Understanding one of the more profound questions in computer science and mathematics pertaining to computational complexity, holds the key to understanding the investment style we adopt. In an era when possibly one of the most successful active fund managers in the history- Warren Buffett- argues for passive/ index investing- it is natural to ponder over the efficient market hypothesis. Are the markets truly efficient? Can a fund manager/ investor not beat the markets? The answer to this question lies in our understanding of one of the seven Millennium Prize Problems set forth by the Clay Institute for Mathematics: P=NP

Understanding P vs. NP

P vs. NP speaks to the computational complexity of problems; i.e. how easy or difficult is it for a computer program to solve the problem. 

‘P’ is a set of problems that can be solved in a fairly short amount of time by a computer program. ‘P’ therefore stands for polynomial time implying that the amount of time taken for a computer to solve the problem under this set, is a polynomial function of its size. N, N-squared, N-cubed, etc. are all valid components of the polynomial function.

Figure 1: A Polynomial Function

‘NP’ on the other hand denotes those problems for which, solution if given, can be checked easily by a computer program. ‘NP’ stands for Non-deterministic Polynomial time implying polynomial time checking but not solving. These problems include functions whose complexity can be modeled by an exponential  function (such as 2 raised to the power N), which increases far more rapidly than polynomial functions as N increases. A classic example of this would be Sudoku- though it is difficult to solve a Sudoku problem as N increases- checking a solution to one is fairly simple. 

Figure 2: An Exponential Function

What the realm of computational science is struggling with right now is to understand if problems in NP can be a part of P, i.e. is P=NP. The fundamental question they are trying to therefore answer is: If a solution to a problem can be checked in polynomial time, can the same solution be found in polynomial time by a computer?

Applying Computational Sciences to the Market

The efficient market hypothesis essentially states that it is impossible to beat the market; for the the stock market efficiently incorporates and reflects all the relevant information. If the market truly analyses and reflects all the relevant information- it must imply that the markets essentially posit a class of problems that can be classified in the ‘P’ category of problems- i.e. they can be solved fairly quickly by an efficient computer and therefore give us a solution in the form of true price of an asset easily.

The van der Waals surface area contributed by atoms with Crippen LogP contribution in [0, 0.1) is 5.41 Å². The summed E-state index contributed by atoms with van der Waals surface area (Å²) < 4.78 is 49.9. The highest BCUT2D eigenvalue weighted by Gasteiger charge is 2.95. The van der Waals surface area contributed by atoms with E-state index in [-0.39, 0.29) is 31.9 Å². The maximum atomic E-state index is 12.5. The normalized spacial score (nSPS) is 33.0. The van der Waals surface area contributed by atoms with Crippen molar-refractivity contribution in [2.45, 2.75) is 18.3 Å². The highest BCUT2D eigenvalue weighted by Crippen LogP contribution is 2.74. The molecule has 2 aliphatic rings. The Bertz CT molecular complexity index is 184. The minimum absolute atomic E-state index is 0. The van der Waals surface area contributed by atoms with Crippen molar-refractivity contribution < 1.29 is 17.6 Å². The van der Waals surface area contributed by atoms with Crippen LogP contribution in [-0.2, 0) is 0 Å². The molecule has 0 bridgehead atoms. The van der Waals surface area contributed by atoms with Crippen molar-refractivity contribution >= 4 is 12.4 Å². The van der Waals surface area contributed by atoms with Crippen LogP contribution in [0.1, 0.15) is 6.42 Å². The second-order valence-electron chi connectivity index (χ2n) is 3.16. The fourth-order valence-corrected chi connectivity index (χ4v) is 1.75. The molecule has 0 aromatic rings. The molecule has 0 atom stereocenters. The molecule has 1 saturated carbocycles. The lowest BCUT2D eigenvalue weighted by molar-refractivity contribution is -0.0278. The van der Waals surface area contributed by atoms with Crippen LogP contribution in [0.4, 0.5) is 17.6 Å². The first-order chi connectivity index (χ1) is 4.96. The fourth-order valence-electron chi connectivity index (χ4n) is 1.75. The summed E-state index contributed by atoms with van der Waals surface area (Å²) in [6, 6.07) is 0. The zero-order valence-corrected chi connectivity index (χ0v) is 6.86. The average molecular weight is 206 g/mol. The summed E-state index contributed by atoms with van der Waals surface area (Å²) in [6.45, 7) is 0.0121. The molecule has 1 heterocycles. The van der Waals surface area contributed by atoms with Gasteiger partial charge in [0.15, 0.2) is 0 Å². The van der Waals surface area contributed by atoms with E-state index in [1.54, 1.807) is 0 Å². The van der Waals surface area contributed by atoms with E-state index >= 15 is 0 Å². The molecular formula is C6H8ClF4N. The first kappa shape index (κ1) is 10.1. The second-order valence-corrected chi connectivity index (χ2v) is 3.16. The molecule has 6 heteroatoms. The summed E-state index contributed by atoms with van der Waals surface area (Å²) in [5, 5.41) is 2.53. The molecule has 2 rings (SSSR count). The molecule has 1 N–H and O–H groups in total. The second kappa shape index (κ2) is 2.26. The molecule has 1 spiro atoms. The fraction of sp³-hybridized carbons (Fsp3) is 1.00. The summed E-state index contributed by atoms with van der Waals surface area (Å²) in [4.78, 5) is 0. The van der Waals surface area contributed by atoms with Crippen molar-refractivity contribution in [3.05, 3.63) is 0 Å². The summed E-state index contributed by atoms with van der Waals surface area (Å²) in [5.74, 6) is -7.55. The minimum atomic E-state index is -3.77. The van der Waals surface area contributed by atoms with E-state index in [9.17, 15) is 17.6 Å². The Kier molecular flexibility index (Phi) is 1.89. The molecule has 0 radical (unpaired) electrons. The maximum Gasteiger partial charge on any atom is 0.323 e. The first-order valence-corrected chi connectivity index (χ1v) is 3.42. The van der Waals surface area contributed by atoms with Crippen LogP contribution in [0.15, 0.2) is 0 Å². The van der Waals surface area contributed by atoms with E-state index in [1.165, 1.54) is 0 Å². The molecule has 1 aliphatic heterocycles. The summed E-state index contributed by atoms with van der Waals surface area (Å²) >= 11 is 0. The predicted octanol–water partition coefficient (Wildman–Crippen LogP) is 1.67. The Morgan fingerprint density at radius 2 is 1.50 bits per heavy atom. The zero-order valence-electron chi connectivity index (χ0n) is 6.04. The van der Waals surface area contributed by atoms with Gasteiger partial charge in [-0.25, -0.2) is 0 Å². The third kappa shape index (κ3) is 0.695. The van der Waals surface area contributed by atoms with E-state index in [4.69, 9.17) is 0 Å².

Markets at the very fundamental level are resultant of an interaction between supply and demand for a given asset. The supply and demand is however governed by individual participants in the market that have bounded rationality. Bounded rationality is the idea that rationality of individuals during decision making is limited by the information they know, the cognitive boundaries of their minds and the limited amount of time they have to decide.

Therefore the problem of markets can be seen as a computational question with interactions between the various market participants. Solving through the possible permutations of these interactions results in a complexity function that is factorial in nature (given the possible outcomes in a permutation). 

Figure 3: A Factorial Function

As ‘N’ increases, factorials grow faster than all polynomials and exponential functions. This implies that markets certainly do not fall under the ‘P’ category of problems and possibly fall even outside of the ‘NP’ category of problems; i.e. even after a solution is given one cannot answer the question if it (the answer) is truly the best possible ‘solution’ to a given problem.

Figure 4: Graphical Representation of Various Functions

Markets ain’t efficient

Leaving the arithmetic aside, markets conceptually posit a computational monstrosity that grows in size as the number of transactions and number of participants increase. We do not have a program that can arguably model the behavioral biases and eccentricities of millions of individuals executing trades on a daily basis. Even in a static state it presents a number of permutations so high, that it cannot be solved for by a program. And biases are not constant as human nature and limitations are forever evolving.

Buffett’s belief in passive investing or at least a weak or semi-strong form of market efficiency is inconsistent not only with his own wealth creation journey but also with the belief held by my most computer scientists: P in fact does not equal NP. This of course is yet to be proven, and a million dollars from the Clay Institute are yet up for grabs.


Note: This idea and its consequent articulation was provoked by the following video sent by a friend of mine: P vs. NP and the Computational Complexity Zoo. To those interested, the video gives a fundamental understanding of the P vs. NP problem.